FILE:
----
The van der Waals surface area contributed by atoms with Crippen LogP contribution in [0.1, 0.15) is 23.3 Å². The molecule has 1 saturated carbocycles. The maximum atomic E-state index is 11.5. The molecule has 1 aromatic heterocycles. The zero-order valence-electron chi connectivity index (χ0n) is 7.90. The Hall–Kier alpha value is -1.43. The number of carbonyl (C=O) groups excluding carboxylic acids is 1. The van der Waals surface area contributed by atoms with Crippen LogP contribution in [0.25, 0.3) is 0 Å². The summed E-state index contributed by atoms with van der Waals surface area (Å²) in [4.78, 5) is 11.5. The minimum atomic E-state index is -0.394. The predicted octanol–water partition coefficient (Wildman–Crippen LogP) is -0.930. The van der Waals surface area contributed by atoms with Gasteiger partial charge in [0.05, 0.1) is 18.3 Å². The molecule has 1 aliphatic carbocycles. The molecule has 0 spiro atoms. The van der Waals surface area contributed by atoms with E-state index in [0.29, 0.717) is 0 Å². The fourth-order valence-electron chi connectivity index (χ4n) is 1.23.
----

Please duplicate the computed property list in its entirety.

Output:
The van der Waals surface area contributed by atoms with Crippen LogP contribution in [0.1, 0.15) is 23.3 Å². The molecule has 1 saturated carbocycles. The maximum atomic E-state index is 11.5. The molecule has 1 aromatic heterocycles. The zero-order valence-electron chi connectivity index (χ0n) is 7.90. The Hall–Kier alpha value is -1.43. The number of carbonyl (C=O) groups excluding carboxylic acids is 1. The van der Waals surface area contributed by atoms with Crippen LogP contribution in [0.25, 0.3) is 0 Å². The summed E-state index contributed by atoms with van der Waals surface area (Å²) in [4.78, 5) is 11.5. The minimum atomic E-state index is -0.394. The predicted octanol–water partition coefficient (Wildman–Crippen LogP) is -0.930. The van der Waals surface area contributed by atoms with Gasteiger partial charge in [0.05, 0.1) is 18.3 Å². The molecule has 1 aliphatic carbocycles. The molecule has 0 spiro atoms. The van der Waals surface area contributed by atoms with E-state index in [0.29, 0.717) is 0 Å². The fourth-order valence-electron chi connectivity index (χ4n) is 1.23.